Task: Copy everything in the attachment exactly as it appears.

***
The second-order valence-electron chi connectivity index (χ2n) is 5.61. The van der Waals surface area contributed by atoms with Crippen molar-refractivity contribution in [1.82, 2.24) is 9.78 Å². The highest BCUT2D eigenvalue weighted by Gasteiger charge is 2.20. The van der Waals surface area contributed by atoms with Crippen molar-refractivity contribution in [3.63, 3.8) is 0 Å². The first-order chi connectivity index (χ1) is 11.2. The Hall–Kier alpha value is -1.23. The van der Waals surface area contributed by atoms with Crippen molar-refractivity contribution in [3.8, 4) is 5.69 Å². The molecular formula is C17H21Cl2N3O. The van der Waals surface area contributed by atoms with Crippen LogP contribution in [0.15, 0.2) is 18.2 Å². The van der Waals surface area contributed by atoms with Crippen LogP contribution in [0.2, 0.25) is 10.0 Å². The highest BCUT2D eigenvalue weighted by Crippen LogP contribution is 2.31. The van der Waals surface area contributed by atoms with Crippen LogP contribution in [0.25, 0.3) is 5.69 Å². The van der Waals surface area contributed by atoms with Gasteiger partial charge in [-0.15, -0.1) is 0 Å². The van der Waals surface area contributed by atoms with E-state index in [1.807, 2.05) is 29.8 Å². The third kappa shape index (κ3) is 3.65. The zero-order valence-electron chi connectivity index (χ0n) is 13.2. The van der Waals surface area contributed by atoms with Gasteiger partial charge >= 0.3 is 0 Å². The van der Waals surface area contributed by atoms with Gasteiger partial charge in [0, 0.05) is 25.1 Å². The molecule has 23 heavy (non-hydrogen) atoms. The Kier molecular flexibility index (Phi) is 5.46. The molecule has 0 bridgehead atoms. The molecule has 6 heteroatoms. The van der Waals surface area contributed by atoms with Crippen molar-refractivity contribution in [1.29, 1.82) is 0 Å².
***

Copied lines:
The second-order valence-electron chi connectivity index (χ2n) is 5.61. The van der Waals surface area contributed by atoms with Crippen molar-refractivity contribution in [1.82, 2.24) is 9.78 Å². The highest BCUT2D eigenvalue weighted by Gasteiger charge is 2.20. The van der Waals surface area contributed by atoms with Crippen molar-refractivity contribution in [3.63, 3.8) is 0 Å². The first-order chi connectivity index (χ1) is 11.2. The Hall–Kier alpha value is -1.23. The van der Waals surface area contributed by atoms with Crippen molar-refractivity contribution in [3.8, 4) is 5.69 Å². The molecular formula is C17H21Cl2N3O. The van der Waals surface area contributed by atoms with Crippen LogP contribution in [0.15, 0.2) is 18.2 Å². The van der Waals surface area contributed by atoms with Crippen LogP contribution in [0.2, 0.25) is 10.0 Å². The highest BCUT2D eigenvalue weighted by Crippen LogP contribution is 2.31. The van der Waals surface area contributed by atoms with Crippen LogP contribution in [0.25, 0.3) is 5.69 Å². The van der Waals surface area contributed by atoms with Gasteiger partial charge in [-0.15, -0.1) is 0 Å². The van der Waals surface area contributed by atoms with E-state index in [1.807, 2.05) is 29.8 Å². The third kappa shape index (κ3) is 3.65. The zero-order valence-electron chi connectivity index (χ0n) is 13.2. The van der Waals surface area contributed by atoms with Gasteiger partial charge >= 0.3 is 0 Å². The van der Waals surface area contributed by atoms with Gasteiger partial charge in [0, 0.05) is 25.1 Å². The molecule has 23 heavy (non-hydrogen) atoms. The Kier molecular flexibility index (Phi) is 5.46. The molecule has 0 bridgehead atoms. The molecule has 6 heteroatoms. The van der Waals surface area contributed by atoms with Crippen molar-refractivity contribution in [1.29, 1.82) is 0 Å².